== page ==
Now that you’ve decided on a color scheme and have figured out the color placement, let’s take our coloring page to our fabric stash and pick some fabrics.
Quick Story Time...
When I first started using the coloring pages it was SCARY! It’s so hard to convert colored pencil to fabric. I remember it taking me a long time, and having lots of “I don’t think this is going to look good” moments during the entire quilting process.
If you have those moments – DON’T STRESS! It’s normal!
My husband asked me the other day as I was coloring a quilt idea, “how do you know if that will look good in fabric?”
I thought about it for a moment and replied, “because I’ve done this so many times, I just know.”
It’s like when you can speak two languages – they are so different but they both make sense and you know what one phrase means in the other language, even though it’s so different. I’ve done this so much, I now know the translation of colored pencil to fabric. There are a few rules or principles to learn, but once you figure those out, it’s a lot of fun!
For my quilt I really wanted to use some fabric that I had on hand. I had just enough of this Anna Maria Horner print, and thought it would be a fun experiment to make this quilt with a dark background. So when I was coloring my coloring pages, I started with the background fabric.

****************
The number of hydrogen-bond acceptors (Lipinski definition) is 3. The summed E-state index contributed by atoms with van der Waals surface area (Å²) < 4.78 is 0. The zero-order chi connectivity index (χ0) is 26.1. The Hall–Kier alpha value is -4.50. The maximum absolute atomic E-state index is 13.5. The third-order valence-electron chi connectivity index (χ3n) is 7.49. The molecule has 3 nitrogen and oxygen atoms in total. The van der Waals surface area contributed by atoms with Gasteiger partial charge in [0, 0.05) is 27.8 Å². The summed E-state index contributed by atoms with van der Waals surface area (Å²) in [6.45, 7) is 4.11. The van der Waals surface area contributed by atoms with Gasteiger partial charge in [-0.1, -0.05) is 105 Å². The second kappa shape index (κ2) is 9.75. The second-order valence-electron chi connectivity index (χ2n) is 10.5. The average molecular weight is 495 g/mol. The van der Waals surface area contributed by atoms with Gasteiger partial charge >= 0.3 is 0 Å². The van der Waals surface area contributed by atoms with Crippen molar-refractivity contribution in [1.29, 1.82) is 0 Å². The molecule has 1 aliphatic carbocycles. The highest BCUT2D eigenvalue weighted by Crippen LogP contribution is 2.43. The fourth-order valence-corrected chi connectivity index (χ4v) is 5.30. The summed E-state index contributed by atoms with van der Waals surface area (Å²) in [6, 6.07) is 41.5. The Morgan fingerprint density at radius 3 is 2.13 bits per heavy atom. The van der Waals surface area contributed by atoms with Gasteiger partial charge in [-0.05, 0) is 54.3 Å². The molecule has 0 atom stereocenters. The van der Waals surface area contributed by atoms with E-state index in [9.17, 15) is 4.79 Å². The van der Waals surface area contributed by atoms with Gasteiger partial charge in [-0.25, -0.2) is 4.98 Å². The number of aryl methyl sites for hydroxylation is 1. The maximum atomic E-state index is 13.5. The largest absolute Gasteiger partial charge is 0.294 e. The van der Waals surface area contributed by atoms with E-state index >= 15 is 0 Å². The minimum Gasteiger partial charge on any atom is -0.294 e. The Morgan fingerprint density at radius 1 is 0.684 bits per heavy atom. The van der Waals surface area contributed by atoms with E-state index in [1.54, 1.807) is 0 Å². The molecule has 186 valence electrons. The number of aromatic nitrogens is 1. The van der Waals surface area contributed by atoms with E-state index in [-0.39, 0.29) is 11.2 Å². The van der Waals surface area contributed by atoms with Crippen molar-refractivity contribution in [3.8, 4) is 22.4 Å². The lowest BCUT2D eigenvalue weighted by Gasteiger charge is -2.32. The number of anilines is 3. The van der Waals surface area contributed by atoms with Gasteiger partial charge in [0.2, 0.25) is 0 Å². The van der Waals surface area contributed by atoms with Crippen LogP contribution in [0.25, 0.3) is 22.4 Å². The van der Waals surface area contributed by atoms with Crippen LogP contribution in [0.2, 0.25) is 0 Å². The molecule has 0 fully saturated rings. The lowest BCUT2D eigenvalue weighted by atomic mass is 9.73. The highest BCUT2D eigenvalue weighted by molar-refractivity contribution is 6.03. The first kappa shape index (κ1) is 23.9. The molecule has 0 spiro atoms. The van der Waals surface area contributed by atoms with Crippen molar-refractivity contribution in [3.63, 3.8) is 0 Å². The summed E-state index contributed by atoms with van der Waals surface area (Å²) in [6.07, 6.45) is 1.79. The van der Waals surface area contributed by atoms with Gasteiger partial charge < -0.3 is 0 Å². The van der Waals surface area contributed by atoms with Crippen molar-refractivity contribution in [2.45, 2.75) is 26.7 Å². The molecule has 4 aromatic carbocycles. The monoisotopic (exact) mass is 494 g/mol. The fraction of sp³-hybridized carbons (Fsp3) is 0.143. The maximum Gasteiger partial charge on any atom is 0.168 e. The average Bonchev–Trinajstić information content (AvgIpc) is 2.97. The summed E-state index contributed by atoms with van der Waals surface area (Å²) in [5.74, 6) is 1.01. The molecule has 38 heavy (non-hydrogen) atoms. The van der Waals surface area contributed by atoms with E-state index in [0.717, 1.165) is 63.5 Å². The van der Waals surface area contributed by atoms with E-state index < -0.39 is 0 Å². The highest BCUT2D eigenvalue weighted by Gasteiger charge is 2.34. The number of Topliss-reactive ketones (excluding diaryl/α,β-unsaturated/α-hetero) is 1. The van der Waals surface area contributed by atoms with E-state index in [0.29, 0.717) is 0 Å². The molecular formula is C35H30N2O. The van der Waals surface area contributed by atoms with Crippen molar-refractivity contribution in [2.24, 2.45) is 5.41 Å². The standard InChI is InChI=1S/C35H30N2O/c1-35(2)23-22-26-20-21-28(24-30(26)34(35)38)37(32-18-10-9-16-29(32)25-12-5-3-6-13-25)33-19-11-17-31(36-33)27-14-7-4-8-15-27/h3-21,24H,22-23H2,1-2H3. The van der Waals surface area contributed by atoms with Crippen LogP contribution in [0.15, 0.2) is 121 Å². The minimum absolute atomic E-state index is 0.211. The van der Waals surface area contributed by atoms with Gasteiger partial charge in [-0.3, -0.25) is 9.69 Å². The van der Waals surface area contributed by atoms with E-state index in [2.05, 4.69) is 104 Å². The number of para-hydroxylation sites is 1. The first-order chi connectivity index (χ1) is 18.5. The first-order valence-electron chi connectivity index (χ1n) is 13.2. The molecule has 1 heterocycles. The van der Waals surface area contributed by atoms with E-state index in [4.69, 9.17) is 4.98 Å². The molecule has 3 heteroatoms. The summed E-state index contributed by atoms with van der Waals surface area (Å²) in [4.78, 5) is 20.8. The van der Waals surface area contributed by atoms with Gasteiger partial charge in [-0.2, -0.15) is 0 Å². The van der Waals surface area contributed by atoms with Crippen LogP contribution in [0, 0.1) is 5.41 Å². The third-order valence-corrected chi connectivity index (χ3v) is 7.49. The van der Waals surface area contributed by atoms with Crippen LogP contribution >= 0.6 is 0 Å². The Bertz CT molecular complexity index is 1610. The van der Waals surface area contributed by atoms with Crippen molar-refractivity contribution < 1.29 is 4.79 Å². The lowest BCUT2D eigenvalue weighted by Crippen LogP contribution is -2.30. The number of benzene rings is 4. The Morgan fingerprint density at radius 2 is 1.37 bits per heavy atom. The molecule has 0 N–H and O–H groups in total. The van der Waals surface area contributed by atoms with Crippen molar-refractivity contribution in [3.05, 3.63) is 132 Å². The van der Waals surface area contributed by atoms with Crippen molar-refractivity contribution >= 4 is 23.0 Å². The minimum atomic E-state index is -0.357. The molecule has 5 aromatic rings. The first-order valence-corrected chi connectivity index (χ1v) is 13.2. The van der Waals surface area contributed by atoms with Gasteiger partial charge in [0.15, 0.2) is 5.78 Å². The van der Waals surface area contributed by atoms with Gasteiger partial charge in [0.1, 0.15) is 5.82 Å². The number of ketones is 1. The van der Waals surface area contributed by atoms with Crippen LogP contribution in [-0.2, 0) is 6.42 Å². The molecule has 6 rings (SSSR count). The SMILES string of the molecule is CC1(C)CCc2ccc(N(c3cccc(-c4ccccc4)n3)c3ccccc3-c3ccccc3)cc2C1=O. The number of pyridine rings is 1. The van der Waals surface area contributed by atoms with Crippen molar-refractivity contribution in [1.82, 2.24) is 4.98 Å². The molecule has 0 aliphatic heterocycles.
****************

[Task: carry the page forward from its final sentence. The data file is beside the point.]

Next I pulled some colors from the background fabric to use in the rest of the quilt. I wanted some colors to really pop – so I tried some oranges. But I also didn’t want the quilt to be crazy, so I also decided to also add some greens and whites to help keep it kind of calm and neutral.
Here are my coloring pages. You can see that I tried lots of different ideas on one page until I found one that I thought would work, then I colored another page more of the design so I could see more clearly if I really liked it or not.
Here’s my first coloring page where I started coloring a design but changed my mind so I started over.
Here’s my second page where I actually colored a lot of designs as I continued to fine tune what I wanted my block to look like. I must have started from the bottom because the final design is at the top.
Once I had a set design and knew the colors I wanted to use I pulled my fabrics. I used a lot of solids since my background fabric is pretty busy – I didn’t want them to compete or lessen the design of the actual quilt.
Mixing prints and solids is another great way to add contrast, which I didn’t discuss in the links I shared above.
Here are my fabrics.
As you can see, my design varies from the pattern, so I’ll need to make adjustments to the cutting instructions. If you’re in that boat too, I’ll give some tips for that on Wednesday.
As you use your coloring page as a reference, ask yourself,
- For the design I want, do these have enough contrast in value? in color?
- If you’re using all prints, will these prints distract from the design or help emphasize the design? Will the prints blend together? or is there enough contrast between them?
- Sometimes a large scale print is deceiving when it’ll be used in a small space. If using a large scale print for small sections, will this work in small portions? (large scale prints work great in larger areas!)
REMEMBER there is not right or wrong! No good or bad design (ok, maybe not so pretty. lol.)
But seriously, if you like the design, then that’s the purpose of this! We all have different styles, different tastes, and this is not about making something that everyone else will love. (because you can’t please everyone anyway, that’s impossible!) It’s about making something YOU LOVE!
I can’t wait to see what you come up with!